Is the evidence mindset holding back innovation?

In education, we are fond of talking about evidence. Where is the evidence of progress in the students’ books? Have we collected enough evidence for the upcoming SATs moderation? What evidence can we show of the impact of quality feedback?

There is good reason for this. In an environment where monitoring, observation and inspection feature prominently in assessing the effectiveness of teaching, teachers and even schools themselves, it’s no wonder that there is such a focus on the trail we leave as proof of good practice.

Put it this way: if Hansel and Gretel’s breadcrumb trail through the forest had been anywhere near as robust as the paper trail of learning and assessment in students’ books up and down the country, they wouldn’t have had that unfortunate encounter with the old woman in the gingerbread house.

While visible evidence of learning, and progression in learning, has a role to play in accountability, is it possible that this evidence mindset could actually be stifling innovation?

A recent conversation with a member of the senior leadership team at a successful secondary school provided a case in point. This particular school was not rolling out the use of Google Classroom more widely because of concerns that evidence of progress would not be visible enough to SLT or to inspectors: ‘What would we show Ofsted if the learning was online? There wouldn’t be anything in the students’ books’.

Having students’ learning outcomes in books or folders creates a comforting paper trail documenting the sequence of teaching and learning and – hopefully – showing the student’s progress. But it also limits the tools at the teacher’s disposal to support that progress and drive it forward. An online learning environment like Google Classroom lets teachers pull together the best online resources for students to learn from, watch, evaluate and discuss. And it means students can debate issues, collaborate on tasks and submit work in one place.

Paper-based learning outcomes also leave the teacher with the time-consuming task of providing handwritten feedback when they could be using time-saving digital assessment tools to lighten the marking load.

With an integrated assessment tool such as StudyBee, which sits inside Google Classroom, teachers can give tailored feedback linked directly to assessment descriptors at the click of a button.

StudyBee’s customisable data analysis tools also allow teachers to check on pupil progress throughout the term and make decisions about the next steps in their learning with ease.

In order for educators and students to benefit from the digital tools that promise to drive progress in both teaching and learning and make teacher workload more manageable, isn’t it time we rethought the evidence culture and brought it in line with the best that education technology has to offer?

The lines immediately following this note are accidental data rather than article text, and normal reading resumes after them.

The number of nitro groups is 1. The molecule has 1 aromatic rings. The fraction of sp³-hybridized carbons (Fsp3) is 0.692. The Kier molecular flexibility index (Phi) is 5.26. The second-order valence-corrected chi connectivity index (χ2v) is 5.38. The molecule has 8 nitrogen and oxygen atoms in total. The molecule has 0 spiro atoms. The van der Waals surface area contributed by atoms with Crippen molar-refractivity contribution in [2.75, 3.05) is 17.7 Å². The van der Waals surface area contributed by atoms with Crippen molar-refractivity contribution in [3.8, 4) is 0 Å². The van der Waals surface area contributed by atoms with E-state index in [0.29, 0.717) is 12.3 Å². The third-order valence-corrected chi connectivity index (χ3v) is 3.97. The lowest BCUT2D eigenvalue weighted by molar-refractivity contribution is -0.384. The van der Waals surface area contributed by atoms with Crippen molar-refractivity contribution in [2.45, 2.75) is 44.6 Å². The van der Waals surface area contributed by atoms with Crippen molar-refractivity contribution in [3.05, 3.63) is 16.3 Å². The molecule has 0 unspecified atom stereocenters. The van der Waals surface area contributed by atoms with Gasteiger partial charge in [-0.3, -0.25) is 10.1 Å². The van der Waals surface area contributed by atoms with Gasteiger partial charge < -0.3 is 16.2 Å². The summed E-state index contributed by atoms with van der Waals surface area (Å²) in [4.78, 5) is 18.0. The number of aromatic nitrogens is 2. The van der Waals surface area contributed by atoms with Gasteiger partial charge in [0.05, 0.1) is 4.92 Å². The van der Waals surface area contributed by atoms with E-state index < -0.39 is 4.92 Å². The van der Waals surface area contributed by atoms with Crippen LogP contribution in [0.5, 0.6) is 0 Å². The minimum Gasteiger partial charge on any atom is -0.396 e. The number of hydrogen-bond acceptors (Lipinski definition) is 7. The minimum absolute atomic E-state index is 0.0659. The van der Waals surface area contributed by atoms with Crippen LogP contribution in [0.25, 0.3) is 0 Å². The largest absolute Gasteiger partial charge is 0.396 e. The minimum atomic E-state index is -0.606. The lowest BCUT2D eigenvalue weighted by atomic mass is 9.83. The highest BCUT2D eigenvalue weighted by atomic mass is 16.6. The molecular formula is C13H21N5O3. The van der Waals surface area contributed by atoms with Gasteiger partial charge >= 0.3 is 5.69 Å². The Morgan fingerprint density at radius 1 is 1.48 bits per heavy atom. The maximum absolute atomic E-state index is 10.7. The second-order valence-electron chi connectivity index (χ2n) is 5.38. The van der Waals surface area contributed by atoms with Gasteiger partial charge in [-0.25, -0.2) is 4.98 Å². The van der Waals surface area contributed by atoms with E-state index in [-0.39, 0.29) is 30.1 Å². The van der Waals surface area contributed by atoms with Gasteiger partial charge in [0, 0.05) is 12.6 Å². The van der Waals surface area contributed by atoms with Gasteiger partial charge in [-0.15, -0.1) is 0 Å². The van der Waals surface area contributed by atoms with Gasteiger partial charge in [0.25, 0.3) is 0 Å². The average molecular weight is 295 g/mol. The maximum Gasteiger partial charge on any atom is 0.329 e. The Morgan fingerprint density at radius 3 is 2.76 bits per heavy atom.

Download your free trial of StudyBee today.


Is your school prepared for Ofsted ‘teacher workload’ scrutiny?

It’s a familiar sight in school car parks up and down the country. As the premises manager locks up for the night, teachers stream out of the school building weighed down by the books, stacks of paper and assignments that they will spend the evening or weekend marking.

It’s no secret that marking is one of the biggest contributors to teachers’ workload. And now it has been singled out as one of the areas that Ofsted inspectors will focus on in their assessment of Senior Leadership Teams and how effectively they manage the workload of teaching staff.

Tweeting at the start of the academic year, Ofsted Director of Education Sean Harford, announced teachers would be asked to rate their SLT on how much consideration they give to workload when introducing new policies. Inspectors will assess the impact on teacher workload of SLTs’ decisions regarding planning, the use of data, marking and assessment.

While marking and personalised feedback are time consuming, research shows that they have considerable impact in moving learning forward. The Sutton Trust/Education Endowment Foundation’s Teaching & Learning Toolkit concludes that it can accelerate progress by up to eight months. This makes quality feedback the biggest hitter in the teacher’s arsenal of tools to support the progress of their students.

If Ofsted’s spotlight on teacher workload is to drive positive change in this area, schools will have to evaluate their own formative assessment practice and be prepared to explore some bold alternatives.

So how can educators continue to provide their students with effective feedback in a way that is both well-targeted and time-effective?

As digital learning environments such as Google Classroom continue their steady march into UK classrooms, it may be that online assessment tools hold the answer. Assessment tools like StudyBee, which sits within Google Classroom, allow teachers to assess a student’s work against customisable National Curriculum descriptors and provide feedback at the click of a button. What’s more, teachers can use their bank of digital marking to get an overview of a student’s progress towards attainment targets or a snapshot of their learning over the course of a unit of learning or half term.

The integration of digital marking with assessment data analysis for formative assessment saves time and provides meaningful feedback that can inform next steps in planning. To find out for yourself how StudyBee could streamline marking and assessment in your school, download a free trial here.